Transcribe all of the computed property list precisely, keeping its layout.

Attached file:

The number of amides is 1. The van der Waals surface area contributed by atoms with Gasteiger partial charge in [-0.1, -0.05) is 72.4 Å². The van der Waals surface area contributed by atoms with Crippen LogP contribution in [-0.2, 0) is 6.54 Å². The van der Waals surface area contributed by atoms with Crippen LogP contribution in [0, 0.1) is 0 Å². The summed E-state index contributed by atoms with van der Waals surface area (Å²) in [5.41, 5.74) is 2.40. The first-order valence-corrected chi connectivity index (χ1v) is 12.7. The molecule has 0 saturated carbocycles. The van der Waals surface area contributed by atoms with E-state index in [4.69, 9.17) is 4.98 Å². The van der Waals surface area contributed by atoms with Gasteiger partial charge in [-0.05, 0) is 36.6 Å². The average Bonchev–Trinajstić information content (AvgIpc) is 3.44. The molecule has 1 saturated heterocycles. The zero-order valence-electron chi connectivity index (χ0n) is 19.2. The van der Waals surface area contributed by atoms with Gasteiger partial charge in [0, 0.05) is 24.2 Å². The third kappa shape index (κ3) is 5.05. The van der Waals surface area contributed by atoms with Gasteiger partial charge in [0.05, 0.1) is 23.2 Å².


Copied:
The number of amides is 1. The van der Waals surface area contributed by atoms with Gasteiger partial charge in [-0.1, -0.05) is 72.4 Å². The van der Waals surface area contributed by atoms with Crippen LogP contribution in [-0.2, 0) is 6.54 Å². The van der Waals surface area contributed by atoms with Crippen LogP contribution in [0, 0.1) is 0 Å². The summed E-state index contributed by atoms with van der Waals surface area (Å²) in [5.41, 5.74) is 2.40. The first-order valence-corrected chi connectivity index (χ1v) is 12.7. The molecule has 0 saturated carbocycles. The van der Waals surface area contributed by atoms with E-state index in [4.69, 9.17) is 4.98 Å². The van der Waals surface area contributed by atoms with Gasteiger partial charge in [-0.05, 0) is 36.6 Å². The average Bonchev–Trinajstić information content (AvgIpc) is 3.44. The molecule has 1 saturated heterocycles. The zero-order valence-electron chi connectivity index (χ0n) is 19.2. The van der Waals surface area contributed by atoms with Gasteiger partial charge in [0, 0.05) is 24.2 Å². The third kappa shape index (κ3) is 5.05. The van der Waals surface area contributed by atoms with Gasteiger partial charge in [0.05, 0.1) is 23.2 Å².